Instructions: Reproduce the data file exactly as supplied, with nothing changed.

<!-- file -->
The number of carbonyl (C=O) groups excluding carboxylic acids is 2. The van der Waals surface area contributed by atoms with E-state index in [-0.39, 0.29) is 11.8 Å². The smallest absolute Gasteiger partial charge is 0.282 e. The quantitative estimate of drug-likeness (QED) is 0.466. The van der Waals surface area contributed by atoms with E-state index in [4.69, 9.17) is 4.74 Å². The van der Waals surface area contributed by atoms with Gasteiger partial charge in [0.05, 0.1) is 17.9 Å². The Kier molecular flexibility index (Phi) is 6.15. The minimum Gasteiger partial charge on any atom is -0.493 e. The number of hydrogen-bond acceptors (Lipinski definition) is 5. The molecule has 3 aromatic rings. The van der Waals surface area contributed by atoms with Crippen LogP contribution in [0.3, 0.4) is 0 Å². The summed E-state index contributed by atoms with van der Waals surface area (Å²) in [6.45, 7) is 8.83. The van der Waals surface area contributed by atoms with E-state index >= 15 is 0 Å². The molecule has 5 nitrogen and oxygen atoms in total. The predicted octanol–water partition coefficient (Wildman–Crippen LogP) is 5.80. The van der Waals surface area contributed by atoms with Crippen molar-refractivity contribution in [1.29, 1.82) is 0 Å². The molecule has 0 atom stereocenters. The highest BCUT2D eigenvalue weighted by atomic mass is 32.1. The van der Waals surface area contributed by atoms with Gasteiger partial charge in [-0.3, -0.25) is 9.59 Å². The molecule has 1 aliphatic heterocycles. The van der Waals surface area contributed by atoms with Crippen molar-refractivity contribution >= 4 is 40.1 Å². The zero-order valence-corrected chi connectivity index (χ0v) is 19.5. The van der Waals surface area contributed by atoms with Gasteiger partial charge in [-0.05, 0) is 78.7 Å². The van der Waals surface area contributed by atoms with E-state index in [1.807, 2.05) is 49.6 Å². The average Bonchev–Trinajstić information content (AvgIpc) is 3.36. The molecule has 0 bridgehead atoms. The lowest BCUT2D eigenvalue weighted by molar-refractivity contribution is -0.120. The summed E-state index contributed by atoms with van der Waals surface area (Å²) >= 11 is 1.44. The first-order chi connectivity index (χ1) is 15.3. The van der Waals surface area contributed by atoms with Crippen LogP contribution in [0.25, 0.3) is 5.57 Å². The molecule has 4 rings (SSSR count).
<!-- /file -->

The number of carbonyl (C=O) groups excluding carboxylic acids is 2. The van der Waals surface area contributed by atoms with E-state index in [-0.39, 0.29) is 11.8 Å². The smallest absolute Gasteiger partial charge is 0.282 e. The quantitative estimate of drug-likeness (QED) is 0.466. The van der Waals surface area contributed by atoms with E-state index in [4.69, 9.17) is 4.74 Å². The van der Waals surface area contributed by atoms with Gasteiger partial charge in [0.05, 0.1) is 17.9 Å². The Kier molecular flexibility index (Phi) is 6.15. The minimum Gasteiger partial charge on any atom is -0.493 e. The number of hydrogen-bond acceptors (Lipinski definition) is 5. The molecule has 3 aromatic rings. The van der Waals surface area contributed by atoms with Crippen LogP contribution in [0.3, 0.4) is 0 Å². The summed E-state index contributed by atoms with van der Waals surface area (Å²) in [6.45, 7) is 8.83. The van der Waals surface area contributed by atoms with E-state index >= 15 is 0 Å². The molecule has 5 nitrogen and oxygen atoms in total. The predicted octanol–water partition coefficient (Wildman–Crippen LogP) is 5.80. The van der Waals surface area contributed by atoms with Crippen molar-refractivity contribution in [1.29, 1.82) is 0 Å². The molecule has 0 atom stereocenters. The highest BCUT2D eigenvalue weighted by atomic mass is 32.1. The van der Waals surface area contributed by atoms with Gasteiger partial charge in [-0.3, -0.25) is 9.59 Å². The molecule has 1 aliphatic heterocycles. The van der Waals surface area contributed by atoms with Crippen molar-refractivity contribution >= 4 is 40.1 Å². The zero-order valence-corrected chi connectivity index (χ0v) is 19.5. The van der Waals surface area contributed by atoms with Gasteiger partial charge in [-0.05, 0) is 78.7 Å². The van der Waals surface area contributed by atoms with E-state index in [1.807, 2.05) is 49.6 Å². The average Bonchev–Trinajstić information content (AvgIpc) is 3.36. The molecule has 0 bridgehead atoms. The lowest BCUT2D eigenvalue weighted by molar-refractivity contribution is -0.120. The summed E-state index contributed by atoms with van der Waals surface area (Å²) >= 11 is 1.44. The first-order chi connectivity index (χ1) is 15.3. The van der Waals surface area contributed by atoms with Crippen LogP contribution in [0.25, 0.3) is 5.57 Å². The molecule has 4 rings (SSSR count).